Former Social Security and Medicare Public Trustees Launch Oversight Initiative

Blog Post
Tuesday, June 27, 2017

A new report by Charles Blahous and Robert Reischauer, who up until last year were the public trustees of Social Security and Medicare, highlights the financial challenges facing both programs as part of a new initiative at the Bipartisan Policy Center (BPC).

The public trustees play a vital role in ensuring objective oversight of Social Security and Medicare’s finances. The two public trustees are the only ones who are not members of the president’s administration, and by law one must be a member of the opposing party.

Blahous, a Republican, and Reischauer, a Democrat, were re-nominated for a second 4-year term by President Obama in 2015, but their nominations lapsed after inaction by the Senate.

The Trump administration has taken no action to fill these positions, suggesting that they may remain vacant for the foreseeable future. When the trustees release their official annual report, which is expected next month, the public would benefit from the independent review Blahous and Reischauer can provide.

Their first report at BPC offers a list of 13 items to look out for in the trustees’ annual report, including whether any of the programs’ “trust funds” are nearing imminent depletion and what “sizes of adjustments to benefits and/or taxes are needed to restore Social Security and Medicare to long-term solvency.”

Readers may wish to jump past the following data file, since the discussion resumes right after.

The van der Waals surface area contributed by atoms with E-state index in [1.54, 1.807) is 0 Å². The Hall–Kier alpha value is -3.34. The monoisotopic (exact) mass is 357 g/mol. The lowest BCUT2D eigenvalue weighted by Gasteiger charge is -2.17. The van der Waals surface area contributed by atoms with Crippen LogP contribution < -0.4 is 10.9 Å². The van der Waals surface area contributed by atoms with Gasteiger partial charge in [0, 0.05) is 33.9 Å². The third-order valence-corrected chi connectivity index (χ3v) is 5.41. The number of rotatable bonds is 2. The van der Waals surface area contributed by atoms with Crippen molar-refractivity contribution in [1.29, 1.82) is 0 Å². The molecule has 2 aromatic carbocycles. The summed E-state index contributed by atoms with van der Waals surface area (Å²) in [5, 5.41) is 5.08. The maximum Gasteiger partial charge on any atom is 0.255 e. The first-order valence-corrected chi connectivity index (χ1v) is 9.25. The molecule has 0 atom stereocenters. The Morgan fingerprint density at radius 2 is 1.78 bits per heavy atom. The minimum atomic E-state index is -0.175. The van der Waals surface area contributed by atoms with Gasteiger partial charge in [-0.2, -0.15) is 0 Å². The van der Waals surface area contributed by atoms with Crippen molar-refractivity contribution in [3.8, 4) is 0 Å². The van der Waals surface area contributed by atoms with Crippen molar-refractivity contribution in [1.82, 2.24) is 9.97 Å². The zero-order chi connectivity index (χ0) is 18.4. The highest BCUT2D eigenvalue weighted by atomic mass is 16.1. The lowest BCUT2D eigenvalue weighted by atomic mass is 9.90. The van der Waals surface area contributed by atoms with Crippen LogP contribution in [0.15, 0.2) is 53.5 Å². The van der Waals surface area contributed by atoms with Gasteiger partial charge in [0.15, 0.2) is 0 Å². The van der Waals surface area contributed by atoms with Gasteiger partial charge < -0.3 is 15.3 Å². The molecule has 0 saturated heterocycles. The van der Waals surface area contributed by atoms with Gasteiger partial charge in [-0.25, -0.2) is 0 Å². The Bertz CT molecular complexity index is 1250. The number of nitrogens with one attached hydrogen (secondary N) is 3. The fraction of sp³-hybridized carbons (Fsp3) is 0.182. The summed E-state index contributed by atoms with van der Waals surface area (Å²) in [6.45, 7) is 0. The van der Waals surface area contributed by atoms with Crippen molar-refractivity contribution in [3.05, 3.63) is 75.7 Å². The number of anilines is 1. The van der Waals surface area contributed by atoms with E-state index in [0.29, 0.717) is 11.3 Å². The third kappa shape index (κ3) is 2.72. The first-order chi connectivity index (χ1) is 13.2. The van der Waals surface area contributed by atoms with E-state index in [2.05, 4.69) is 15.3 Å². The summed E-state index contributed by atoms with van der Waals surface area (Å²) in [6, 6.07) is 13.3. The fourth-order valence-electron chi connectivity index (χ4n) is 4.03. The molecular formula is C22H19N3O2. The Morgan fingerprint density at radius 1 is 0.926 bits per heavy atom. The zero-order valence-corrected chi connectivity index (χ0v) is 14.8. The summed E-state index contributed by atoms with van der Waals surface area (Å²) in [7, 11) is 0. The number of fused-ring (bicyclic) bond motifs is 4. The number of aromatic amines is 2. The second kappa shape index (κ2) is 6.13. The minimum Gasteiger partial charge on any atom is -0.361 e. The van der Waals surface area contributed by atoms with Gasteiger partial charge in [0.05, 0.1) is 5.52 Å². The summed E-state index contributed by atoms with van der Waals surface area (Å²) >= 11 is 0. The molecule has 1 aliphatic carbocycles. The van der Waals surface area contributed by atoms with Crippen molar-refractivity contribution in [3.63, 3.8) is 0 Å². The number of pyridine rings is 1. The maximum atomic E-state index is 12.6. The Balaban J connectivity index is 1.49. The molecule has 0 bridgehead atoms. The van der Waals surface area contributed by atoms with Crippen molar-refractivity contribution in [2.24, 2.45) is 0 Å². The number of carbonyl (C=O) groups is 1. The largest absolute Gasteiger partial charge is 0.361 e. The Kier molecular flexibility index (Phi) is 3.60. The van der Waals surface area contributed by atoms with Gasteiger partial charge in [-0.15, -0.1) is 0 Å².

Blahous and Reischauer caution against using far-off trust fund depletion dates to justify inaction, saying: “Undue focus on trust fund depletion dates conveys the misimpression that action can be put off until depletion is imminent, when in reality policy options at that point will be severely constrained.”

Social Security and Medicare are the largest programs in the federal budget and are the fastest-growing, projected to account for the vast majority of growth in non-interest spending over the next two decades.

As Blahous and Reischauer note in their new report, both programs also face significant financial shortfalls. These will necessitate politically difficult changes in dedicated revenues, benefit levels, or some combination of the two in the next few years.

It is thus critical that the public and policymakers have access to independently confirmed estimates of the programs’ finances to inform political and policy debates. With their demonstrated commitment to analytical integrity during their tenures as public trustees, Blahous and Reischauer should be an excellent source for such analysis in the future.